opportunities on mobility does bring a lot of people become globally mobile.
Nevertheless, from Favell et al.’s viewpoint, many of them would be hardly to
describe as “elites”, since they might include mid-level technical and clerical
employees, ambitious or adventurous mobile middle classes etc. (Favell et al.
2006). Migration scholar Anja Weiss shares the same perspective and suggests
that highly skilled migrants are often not “as elite as that of Sklair’s transnational
capitalist class” because they are still subject to many migration controls (Weiss
2005). Fechter and Welsh (2010) examined the expatriates with the postcolonilal
approaches also pointed out that western migrants are assumed to move as
highly skilled individuals, and therefore their relatively privileged position in
the host global cities were often taken for granted. In fact, they argued, there
is an increase of those migrants taken lesser-skilled jobs and earning a middleincome
(Fechter and Welsh 2010). This paper thus questions the notion that the
phenomenon of increasingly globally mobile should be understand as a kind
of elite mobility and it aims to illustrate a south-south mobility such as
Taiwanese skilled professionals to Indonesia and Vietnam which could play an
significant role contributing to the “massification” (Favell et al. 2006) of global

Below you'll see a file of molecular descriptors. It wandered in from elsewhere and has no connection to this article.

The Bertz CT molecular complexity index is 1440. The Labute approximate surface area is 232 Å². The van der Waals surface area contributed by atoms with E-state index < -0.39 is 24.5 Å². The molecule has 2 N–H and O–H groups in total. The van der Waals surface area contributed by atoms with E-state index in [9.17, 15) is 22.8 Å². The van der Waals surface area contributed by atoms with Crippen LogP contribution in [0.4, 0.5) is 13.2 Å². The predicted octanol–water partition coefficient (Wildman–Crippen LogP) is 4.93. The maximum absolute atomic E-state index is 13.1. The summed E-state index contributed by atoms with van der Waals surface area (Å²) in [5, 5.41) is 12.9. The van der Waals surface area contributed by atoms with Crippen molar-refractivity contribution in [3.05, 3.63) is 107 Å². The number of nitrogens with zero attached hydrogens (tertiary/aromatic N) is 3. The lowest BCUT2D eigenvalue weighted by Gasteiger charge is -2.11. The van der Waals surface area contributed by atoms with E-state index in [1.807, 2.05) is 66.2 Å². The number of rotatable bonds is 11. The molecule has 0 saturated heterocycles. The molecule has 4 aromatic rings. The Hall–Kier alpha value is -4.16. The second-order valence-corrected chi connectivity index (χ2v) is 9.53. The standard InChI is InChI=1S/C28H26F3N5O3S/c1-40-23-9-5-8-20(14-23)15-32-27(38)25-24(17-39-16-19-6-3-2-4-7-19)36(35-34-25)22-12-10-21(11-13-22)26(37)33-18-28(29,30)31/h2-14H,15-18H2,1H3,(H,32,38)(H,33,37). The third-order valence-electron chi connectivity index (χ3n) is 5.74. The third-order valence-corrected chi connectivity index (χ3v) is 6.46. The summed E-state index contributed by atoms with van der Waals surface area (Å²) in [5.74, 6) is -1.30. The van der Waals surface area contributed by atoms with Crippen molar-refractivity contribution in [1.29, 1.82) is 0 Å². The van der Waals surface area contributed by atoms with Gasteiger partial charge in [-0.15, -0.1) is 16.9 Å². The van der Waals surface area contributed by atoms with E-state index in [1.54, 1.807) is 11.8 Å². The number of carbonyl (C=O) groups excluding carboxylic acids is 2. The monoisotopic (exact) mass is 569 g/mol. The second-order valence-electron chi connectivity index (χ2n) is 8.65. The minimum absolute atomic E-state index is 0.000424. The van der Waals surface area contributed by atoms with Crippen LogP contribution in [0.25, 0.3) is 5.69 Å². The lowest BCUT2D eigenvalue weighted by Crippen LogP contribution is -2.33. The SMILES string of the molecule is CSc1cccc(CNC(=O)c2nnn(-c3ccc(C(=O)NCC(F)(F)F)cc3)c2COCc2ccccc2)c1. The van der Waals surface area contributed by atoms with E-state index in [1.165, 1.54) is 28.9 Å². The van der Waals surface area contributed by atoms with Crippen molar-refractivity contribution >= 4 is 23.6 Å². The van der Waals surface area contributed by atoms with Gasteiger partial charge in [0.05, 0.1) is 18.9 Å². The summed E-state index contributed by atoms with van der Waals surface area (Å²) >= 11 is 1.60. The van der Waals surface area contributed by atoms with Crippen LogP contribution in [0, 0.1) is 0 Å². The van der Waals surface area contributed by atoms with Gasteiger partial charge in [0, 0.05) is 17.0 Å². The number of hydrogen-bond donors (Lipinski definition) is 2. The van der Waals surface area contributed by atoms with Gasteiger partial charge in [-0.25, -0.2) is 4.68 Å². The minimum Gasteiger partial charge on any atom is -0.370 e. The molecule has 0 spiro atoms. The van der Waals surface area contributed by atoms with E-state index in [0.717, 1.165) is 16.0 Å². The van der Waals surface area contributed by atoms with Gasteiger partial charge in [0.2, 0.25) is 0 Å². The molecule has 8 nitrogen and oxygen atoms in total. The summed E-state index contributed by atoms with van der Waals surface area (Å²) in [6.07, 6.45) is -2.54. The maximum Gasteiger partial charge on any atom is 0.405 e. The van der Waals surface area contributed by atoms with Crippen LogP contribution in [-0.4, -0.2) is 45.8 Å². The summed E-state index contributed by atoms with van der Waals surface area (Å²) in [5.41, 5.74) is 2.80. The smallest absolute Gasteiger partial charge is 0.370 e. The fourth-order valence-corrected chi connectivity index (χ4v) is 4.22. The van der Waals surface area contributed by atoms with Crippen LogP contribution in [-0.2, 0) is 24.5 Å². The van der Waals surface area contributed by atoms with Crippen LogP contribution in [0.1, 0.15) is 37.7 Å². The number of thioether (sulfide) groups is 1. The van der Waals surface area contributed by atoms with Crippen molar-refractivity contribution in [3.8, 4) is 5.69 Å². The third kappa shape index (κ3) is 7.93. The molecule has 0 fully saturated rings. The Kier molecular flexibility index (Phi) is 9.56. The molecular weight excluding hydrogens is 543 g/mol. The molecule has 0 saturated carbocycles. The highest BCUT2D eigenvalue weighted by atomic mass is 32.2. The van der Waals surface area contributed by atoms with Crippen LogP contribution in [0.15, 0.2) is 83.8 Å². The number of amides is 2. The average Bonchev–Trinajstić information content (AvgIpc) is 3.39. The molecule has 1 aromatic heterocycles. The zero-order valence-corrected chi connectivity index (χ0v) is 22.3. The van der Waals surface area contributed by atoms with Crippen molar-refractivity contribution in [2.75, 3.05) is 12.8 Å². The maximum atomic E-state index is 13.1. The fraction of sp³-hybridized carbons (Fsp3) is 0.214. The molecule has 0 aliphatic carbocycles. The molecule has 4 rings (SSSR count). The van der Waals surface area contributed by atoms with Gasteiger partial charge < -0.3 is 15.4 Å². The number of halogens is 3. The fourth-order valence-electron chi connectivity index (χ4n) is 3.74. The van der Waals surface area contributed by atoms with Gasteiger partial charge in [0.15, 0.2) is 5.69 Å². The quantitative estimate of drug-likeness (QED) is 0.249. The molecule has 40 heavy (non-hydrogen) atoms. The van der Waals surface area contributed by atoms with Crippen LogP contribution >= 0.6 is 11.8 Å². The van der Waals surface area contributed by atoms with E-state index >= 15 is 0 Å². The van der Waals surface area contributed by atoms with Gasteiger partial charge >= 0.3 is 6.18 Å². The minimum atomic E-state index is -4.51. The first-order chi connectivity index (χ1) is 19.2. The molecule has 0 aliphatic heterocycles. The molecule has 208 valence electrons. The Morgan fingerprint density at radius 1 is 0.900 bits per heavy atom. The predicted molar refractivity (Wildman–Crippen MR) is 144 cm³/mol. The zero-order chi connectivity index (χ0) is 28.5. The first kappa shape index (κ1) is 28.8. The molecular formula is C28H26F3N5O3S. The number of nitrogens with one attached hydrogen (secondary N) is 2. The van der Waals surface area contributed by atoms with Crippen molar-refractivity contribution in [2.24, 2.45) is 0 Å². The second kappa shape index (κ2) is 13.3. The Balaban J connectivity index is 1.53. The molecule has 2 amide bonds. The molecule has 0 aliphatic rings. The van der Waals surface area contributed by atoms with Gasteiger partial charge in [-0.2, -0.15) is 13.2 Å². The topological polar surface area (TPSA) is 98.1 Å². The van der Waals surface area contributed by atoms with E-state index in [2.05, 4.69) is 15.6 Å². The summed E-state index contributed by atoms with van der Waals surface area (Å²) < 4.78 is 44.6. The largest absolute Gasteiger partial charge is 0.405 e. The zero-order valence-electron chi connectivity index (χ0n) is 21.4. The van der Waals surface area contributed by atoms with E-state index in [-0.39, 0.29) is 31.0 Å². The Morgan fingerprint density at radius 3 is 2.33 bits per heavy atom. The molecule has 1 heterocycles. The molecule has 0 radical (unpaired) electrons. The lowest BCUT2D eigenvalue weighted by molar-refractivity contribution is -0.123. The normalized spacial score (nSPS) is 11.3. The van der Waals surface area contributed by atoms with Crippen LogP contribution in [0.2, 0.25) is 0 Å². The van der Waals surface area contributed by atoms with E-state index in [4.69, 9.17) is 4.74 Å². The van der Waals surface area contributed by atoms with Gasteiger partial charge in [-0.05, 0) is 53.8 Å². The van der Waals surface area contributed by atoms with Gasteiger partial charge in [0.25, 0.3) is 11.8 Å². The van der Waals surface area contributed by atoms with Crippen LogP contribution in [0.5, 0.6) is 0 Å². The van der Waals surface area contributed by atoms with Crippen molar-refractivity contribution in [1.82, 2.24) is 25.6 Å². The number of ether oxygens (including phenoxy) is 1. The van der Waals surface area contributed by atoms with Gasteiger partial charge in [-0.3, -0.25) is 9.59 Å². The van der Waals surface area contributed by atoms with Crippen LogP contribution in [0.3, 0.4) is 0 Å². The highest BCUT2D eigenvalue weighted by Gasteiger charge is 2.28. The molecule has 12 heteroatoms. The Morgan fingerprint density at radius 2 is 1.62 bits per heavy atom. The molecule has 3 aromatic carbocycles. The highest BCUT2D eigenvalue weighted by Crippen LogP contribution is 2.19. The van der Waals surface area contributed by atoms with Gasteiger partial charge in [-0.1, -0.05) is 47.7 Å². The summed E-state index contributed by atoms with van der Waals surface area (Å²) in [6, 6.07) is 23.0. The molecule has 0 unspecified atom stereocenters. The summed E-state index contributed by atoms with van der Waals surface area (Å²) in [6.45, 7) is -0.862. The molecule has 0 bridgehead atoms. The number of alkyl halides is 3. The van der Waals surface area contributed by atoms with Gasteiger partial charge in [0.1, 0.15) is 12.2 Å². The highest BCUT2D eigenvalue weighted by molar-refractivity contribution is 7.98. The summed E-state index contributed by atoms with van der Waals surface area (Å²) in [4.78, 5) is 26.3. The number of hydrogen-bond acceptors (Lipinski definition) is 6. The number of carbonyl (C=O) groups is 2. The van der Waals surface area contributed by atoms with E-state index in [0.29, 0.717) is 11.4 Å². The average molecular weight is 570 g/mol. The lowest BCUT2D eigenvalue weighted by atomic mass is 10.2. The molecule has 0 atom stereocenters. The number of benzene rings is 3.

2. Transformation of Taiwanese Businesses in China and the Movement of Taiwanese Skilled Professionals to Southeast Asia
In the past decades, skilled migration of Taiwanese professionals has always
been a phenomena close to the migration of Taiwanese businesses to overseas. This
was especially true for Taiwanese expatriates in China from the 1980s until the
early 2000s. The high dense concentration of Taiwanese manufacturing companies
in the Pearl River Delta area in Guangdong province in the 1980s and 1990s and
electronics industry and other manufacturers moving northward to the greater
Shanghai area in late 1990s and early 2000s brought many Taiwanese moving to
China for work (Chen 2012).
After the mid 2000s, however, many Taiwanese manufacturing companies were
faced with numerous challenges and were forced to shut down their factories in the